Wednesday, November 16, 2011

Today's Forecast: Cloudy

It's all relative, if you ask the following groups of people the question, "what is a cloud? This is how they might respond...

 The average person: "a big puffy thing in the sky"

A  professor: "a mass of condensed water vapor in the atmosphere"

A college student: "where I store my stuff!"

The National Institute of Standards and Technology:
(cloud computing) "is a model for enabling ubiquitous, convenient, on-demand network access to a shared pool of configurable computing resources (e.g., networks, servers, storage, applications and services) that can be rapidly provisioned and released with minimal management effort or service provider interaction."

What's that you say?

Basically, cloud computing has been around longer than you think. Do you use Gmail? That is called a Software as a Service cloud (SaaS).
Have you ever bought an "all you can eat meal"and never went back for seconds? Wouldn't it have been nice to buy only the small portion you consumed?  Through cloud computing organizations no longer have to pay to run at full capacity, only for what they use? This type of cloud computing system is called Infrastructure as a Service cloud (IaaS). This one is popular in higher education.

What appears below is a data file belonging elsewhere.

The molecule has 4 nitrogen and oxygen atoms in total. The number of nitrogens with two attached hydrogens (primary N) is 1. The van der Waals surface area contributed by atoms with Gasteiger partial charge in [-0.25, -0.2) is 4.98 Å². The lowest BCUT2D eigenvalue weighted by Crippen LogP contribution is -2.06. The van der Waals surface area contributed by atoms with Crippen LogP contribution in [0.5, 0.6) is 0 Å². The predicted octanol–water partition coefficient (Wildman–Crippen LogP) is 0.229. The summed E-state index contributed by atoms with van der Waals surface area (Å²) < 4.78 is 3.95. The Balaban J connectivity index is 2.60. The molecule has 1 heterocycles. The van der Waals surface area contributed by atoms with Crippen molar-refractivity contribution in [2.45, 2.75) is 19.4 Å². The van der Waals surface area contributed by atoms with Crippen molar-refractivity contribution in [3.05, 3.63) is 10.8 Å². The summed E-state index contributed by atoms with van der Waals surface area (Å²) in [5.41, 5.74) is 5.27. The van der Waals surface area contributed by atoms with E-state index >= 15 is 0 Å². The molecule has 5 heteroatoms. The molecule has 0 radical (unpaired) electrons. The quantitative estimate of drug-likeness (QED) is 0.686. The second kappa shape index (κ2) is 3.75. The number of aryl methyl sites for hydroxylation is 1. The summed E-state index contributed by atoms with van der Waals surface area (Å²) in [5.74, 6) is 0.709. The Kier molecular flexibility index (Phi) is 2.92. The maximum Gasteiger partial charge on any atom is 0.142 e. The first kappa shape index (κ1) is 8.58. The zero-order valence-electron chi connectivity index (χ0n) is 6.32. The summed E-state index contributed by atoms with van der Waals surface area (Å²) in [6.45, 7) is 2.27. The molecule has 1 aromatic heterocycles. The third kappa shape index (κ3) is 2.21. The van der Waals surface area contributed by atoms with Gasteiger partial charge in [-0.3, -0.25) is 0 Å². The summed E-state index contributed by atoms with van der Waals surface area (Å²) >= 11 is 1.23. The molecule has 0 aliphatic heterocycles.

The highest level of cloud computing is Platform as a Service (PaaS). When an organization would rather build their own software tools and manage all the systems themselves. Some higher Ed institutions and other organizations are moving this way.

What does cloud computing mean to the individual technology user. Simply this: cloud storage...

Your PC, iPad, smartphone, etc being in sync at all times. Rockhurst U uses a cloud system for their portal: Another good example of this is Google docs. A popular and highly reviewed cloud storage option is "Sugarsync". No more carrying around that annoying flash drive or feeling of frustration and anxiety because you forgot which device you saved a file you need immediate access to. Watch the demo, try it out. It's inexpensive.

One crucial point to remember: you will need internet access to mange and access your cloud storage. But, the feeling of having all your files backed up to one spot from all your devices will leave you with more sunny days than cloudy ones.


  1. I downloaded SugarSync to an iPad, MacBook, Blackberry and a Windows PC I use at work. It is easy to use and I like it better than Dropbox. The only limitation I see so far is the initial 5GB of storage you get with a free account. Our server at work has approximately 80GB of information I would like to access remotely from multiple devices and have them sync automatically. I am going to test it for a couple weeks and if it works as well as it appears, I will likely pay $15/month to get the additional storage capacity.

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